Cryptography Research, part of the Rambus group, is cooperating with French semiconductor security specialist INVIA in the next round of the ongoing battle against piracy and theft of service. The agreement will enable INVIA to develop products incorporating Differential Power Analysis (DPA) countermeasures for use by customers of its security-related semiconductor products, as well as by designers of ASICs and FPGAs that use its embedded software.
DPA is a sophisticated form of attack that involves monitoring fluctuations over microsecond time periods of the electrical power consumed by a target device. It then uses advanced statistical methods involving successive guesses of the digital information represented by the power patterns to deduce cryptographic keys and other secrets. The potential for such attacks has grown by development of better techniques, and through increasing computational power.
DPA countermeasures come in three broad categories. First is to reduce the variations in the electrical signals through techniques that leak less power. Physical shielding of the device could be one option. But, such techniques can never eliminate power leakage completely, so they cannot be guaranteed to protect against DPA attack by increasingly sensitive equipment, while making devices unacceptably expensive and big.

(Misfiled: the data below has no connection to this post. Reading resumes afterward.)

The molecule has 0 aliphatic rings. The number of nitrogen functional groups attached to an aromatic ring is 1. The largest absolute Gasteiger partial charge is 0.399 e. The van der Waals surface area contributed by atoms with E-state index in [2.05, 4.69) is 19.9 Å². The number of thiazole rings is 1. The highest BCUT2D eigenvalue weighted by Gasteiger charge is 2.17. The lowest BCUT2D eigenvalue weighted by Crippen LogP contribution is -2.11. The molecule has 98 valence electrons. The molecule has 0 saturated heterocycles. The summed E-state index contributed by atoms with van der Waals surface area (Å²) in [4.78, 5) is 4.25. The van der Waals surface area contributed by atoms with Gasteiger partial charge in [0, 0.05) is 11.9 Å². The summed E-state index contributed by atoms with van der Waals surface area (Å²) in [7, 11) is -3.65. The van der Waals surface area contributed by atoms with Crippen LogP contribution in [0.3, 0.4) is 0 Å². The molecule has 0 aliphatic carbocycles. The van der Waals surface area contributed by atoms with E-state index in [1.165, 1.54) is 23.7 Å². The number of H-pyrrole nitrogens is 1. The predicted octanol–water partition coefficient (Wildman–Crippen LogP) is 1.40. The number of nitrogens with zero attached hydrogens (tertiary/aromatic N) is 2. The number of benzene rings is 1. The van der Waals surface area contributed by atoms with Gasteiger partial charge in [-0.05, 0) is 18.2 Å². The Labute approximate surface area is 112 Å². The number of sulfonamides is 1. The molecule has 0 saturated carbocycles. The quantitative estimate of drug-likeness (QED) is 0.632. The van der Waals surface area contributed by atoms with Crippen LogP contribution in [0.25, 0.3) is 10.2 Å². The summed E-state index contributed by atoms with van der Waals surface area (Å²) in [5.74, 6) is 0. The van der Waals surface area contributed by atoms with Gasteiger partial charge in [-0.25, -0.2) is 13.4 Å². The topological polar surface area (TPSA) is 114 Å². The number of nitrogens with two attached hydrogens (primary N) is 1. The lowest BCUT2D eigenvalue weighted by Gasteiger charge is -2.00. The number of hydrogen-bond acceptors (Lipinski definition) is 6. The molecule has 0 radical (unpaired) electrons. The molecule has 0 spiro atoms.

Therefore, a second approach was introduced, by adding noise to the system in order to increase the computational power and time needed to complete an attack, in the hope of making it unfeasible. But, techniques have evolved to overcome this defense, and so a third approach emerged, based on the assumption that neither of the first two defenses had yet been employed, and that the hardware to be protected does leak information.
Cryptographic Research seems to have focused particularly on the third approach, which can involve techniques that mash up successive keys and prevent attackers from accumulating the data from large numbers of sampling operations in order to perform the statistical calculations. Cryptographic Research calls this a leak-tolerant design, and argues that the advantage is that implementers can use masking techniques as required to meet specific targets determined in turn by the current capabilities of attackers. It really is another case of staying one step ahead of the attackers. The ongoing success of this particular method remains to be seen, but so far it has stood up to scrutiny.